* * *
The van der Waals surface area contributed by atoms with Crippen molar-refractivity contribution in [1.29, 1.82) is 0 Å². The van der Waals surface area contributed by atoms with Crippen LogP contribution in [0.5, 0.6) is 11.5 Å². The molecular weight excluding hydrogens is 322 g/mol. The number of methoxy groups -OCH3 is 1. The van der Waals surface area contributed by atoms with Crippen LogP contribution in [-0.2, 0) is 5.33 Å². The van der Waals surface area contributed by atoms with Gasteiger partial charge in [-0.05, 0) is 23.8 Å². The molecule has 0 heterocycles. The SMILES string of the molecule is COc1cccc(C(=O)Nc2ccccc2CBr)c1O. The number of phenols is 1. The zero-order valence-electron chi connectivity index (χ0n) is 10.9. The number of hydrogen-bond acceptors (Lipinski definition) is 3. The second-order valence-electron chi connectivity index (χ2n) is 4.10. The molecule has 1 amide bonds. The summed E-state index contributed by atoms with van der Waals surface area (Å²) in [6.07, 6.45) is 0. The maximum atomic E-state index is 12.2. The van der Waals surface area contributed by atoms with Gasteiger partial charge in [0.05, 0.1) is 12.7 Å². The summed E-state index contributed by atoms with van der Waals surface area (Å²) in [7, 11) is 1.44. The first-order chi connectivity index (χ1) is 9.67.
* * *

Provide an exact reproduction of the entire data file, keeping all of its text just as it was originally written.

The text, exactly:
The van der Waals surface area contributed by atoms with Crippen molar-refractivity contribution in [1.29, 1.82) is 0 Å². The van der Waals surface area contributed by atoms with Crippen LogP contribution in [0.5, 0.6) is 11.5 Å². The molecular weight excluding hydrogens is 322 g/mol. The number of methoxy groups -OCH3 is 1. The van der Waals surface area contributed by atoms with Crippen LogP contribution in [-0.2, 0) is 5.33 Å². The van der Waals surface area contributed by atoms with Gasteiger partial charge in [-0.05, 0) is 23.8 Å². The molecule has 0 heterocycles. The SMILES string of the molecule is COc1cccc(C(=O)Nc2ccccc2CBr)c1O. The number of phenols is 1. The zero-order valence-electron chi connectivity index (χ0n) is 10.9. The number of hydrogen-bond acceptors (Lipinski definition) is 3. The second-order valence-electron chi connectivity index (χ2n) is 4.10. The molecule has 1 amide bonds. The summed E-state index contributed by atoms with van der Waals surface area (Å²) in [6.07, 6.45) is 0. The maximum atomic E-state index is 12.2. The van der Waals surface area contributed by atoms with Gasteiger partial charge in [0.05, 0.1) is 12.7 Å². The summed E-state index contributed by atoms with van der Waals surface area (Å²) in [7, 11) is 1.44. The first-order chi connectivity index (χ1) is 9.67.